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United States Department of Agriculture

Agricultural Research Service

Estimates for Basal Metabolism Inaccurate for African American Girls / April 16, 1997 / News from the USDA Agricultural Research Service

Estimates for Basal Metabolism Inaccurate for African American Girls

By Judy McBride
April 16, 1997

The equations used to estimate the number of calories adolescent females burn while resting are inaccurate for African Americans, according to a study by the Agricultural Research Service.

The finding at the agency’s Children’s Nutrition Research Center is important because the basal metabolic rate (BMR) accounts for between 50 and 70 percent of the calories we burn daily. Clinicians routinely use BMR to estimate the energy needs of patients. Government agencies use it to recommend calorie intakes.

Ethnic background should be included in future BMR measurements and in refining equations used to estimate it, the scientists concluded.

They had suspected that the equations now used do not reflect the energy needs of children and adolescents, particularly non-white youths, because these equations were derived from measurements done mostly on white adults. What’s more, most of the measurements were done during the first half of the century when equipment and methods were less sophisticated.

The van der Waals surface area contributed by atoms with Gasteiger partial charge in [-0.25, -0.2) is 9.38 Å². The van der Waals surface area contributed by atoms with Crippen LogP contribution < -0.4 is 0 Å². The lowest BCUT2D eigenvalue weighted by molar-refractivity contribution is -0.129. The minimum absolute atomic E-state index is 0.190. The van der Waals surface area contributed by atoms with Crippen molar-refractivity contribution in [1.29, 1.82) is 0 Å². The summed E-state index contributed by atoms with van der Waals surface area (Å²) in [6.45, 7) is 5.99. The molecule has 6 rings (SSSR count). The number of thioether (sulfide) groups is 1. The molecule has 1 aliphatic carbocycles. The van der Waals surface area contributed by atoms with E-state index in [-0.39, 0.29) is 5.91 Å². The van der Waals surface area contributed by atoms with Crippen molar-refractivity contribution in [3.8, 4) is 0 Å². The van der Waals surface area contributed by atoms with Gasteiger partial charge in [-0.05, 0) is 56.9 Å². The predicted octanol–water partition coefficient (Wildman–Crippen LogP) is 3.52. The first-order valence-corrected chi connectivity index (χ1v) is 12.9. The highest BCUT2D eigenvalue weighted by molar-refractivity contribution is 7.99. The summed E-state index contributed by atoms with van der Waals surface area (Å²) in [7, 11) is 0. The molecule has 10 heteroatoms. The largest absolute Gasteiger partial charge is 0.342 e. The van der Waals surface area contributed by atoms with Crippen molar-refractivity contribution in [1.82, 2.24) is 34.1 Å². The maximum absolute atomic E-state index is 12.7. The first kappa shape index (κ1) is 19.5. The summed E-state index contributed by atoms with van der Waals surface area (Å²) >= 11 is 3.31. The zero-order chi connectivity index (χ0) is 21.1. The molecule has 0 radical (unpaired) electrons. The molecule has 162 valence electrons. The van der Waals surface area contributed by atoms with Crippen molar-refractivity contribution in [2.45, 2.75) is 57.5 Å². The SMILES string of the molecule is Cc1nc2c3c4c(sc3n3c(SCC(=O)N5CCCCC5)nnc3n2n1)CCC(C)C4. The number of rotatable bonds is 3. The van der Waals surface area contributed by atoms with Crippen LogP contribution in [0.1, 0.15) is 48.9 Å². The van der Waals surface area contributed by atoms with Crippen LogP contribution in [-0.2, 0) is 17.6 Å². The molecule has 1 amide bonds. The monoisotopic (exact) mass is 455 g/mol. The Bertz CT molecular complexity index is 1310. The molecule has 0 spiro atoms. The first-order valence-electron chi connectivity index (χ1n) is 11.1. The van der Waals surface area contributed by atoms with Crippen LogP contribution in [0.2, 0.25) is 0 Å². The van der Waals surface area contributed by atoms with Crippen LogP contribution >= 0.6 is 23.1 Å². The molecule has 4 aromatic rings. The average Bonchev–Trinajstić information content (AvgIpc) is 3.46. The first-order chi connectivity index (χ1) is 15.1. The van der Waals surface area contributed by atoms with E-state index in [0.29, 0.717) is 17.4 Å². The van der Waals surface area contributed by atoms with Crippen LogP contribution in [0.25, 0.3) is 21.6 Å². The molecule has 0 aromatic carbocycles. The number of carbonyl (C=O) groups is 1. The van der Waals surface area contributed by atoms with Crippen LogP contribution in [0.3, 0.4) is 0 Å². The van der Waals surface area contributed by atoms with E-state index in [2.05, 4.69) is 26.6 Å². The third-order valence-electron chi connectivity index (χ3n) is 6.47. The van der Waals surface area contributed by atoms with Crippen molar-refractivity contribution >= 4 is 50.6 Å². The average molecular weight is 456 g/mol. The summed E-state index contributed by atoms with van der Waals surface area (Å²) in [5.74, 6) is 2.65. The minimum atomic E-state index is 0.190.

Their suspicions were confirmed after careful measurements of 76 white females and 42 black females between 8 and 17 years old. Nine of the 10 equations they evaluated significantly overestimated BMR in the black girls, and half overestimated BMR in the white girls.

The ethnic differences became obvious when the two groups were matched for age, weight and sexual maturity. In six of the 10 equations, the overestimation was significantly greater for the black girls--averaging 77 calories daily--than for the white girls, averaging 25 calories daily. The black girls were heavier, had a higher body mass index than the white girls of the same age and were more sexually mature, a factor that increases overestimation, the scientists found.

Scientific contact: William W. Wong, USDA-ARS Children’s Nutrition Research Center, Houston, Texas, phone (713) 798-7168, wwong@bcm.tmc.edu.

Last Modified: 5/9/2014
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